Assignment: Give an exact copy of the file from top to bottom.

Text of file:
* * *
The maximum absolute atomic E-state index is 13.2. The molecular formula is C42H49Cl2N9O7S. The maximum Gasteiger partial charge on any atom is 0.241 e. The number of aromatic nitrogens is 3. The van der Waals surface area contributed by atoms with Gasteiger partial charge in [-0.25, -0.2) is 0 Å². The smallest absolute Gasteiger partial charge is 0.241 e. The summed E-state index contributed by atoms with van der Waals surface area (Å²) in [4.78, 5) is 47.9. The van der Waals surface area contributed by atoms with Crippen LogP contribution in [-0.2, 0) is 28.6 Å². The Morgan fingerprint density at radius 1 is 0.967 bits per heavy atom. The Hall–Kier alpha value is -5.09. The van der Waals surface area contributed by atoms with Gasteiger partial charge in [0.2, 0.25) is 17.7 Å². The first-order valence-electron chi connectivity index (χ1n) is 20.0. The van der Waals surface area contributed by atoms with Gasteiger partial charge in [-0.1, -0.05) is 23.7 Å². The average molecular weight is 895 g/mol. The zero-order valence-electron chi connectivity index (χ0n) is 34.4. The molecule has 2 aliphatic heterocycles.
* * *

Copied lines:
The maximum absolute atomic E-state index is 13.2. The molecular formula is C42H49Cl2N9O7S. The maximum Gasteiger partial charge on any atom is 0.241 e. The number of aromatic nitrogens is 3. The van der Waals surface area contributed by atoms with Gasteiger partial charge in [-0.25, -0.2) is 0 Å². The smallest absolute Gasteiger partial charge is 0.241 e. The summed E-state index contributed by atoms with van der Waals surface area (Å²) in [4.78, 5) is 47.9. The van der Waals surface area contributed by atoms with Crippen LogP contribution in [-0.2, 0) is 28.6 Å². The Morgan fingerprint density at radius 1 is 0.967 bits per heavy atom. The Hall–Kier alpha value is -5.09. The van der Waals surface area contributed by atoms with Gasteiger partial charge in [0.2, 0.25) is 17.7 Å². The first-order valence-electron chi connectivity index (χ1n) is 20.0. The van der Waals surface area contributed by atoms with Gasteiger partial charge in [-0.1, -0.05) is 23.7 Å². The average molecular weight is 895 g/mol. The zero-order valence-electron chi connectivity index (χ0n) is 34.4. The molecule has 2 aliphatic heterocycles.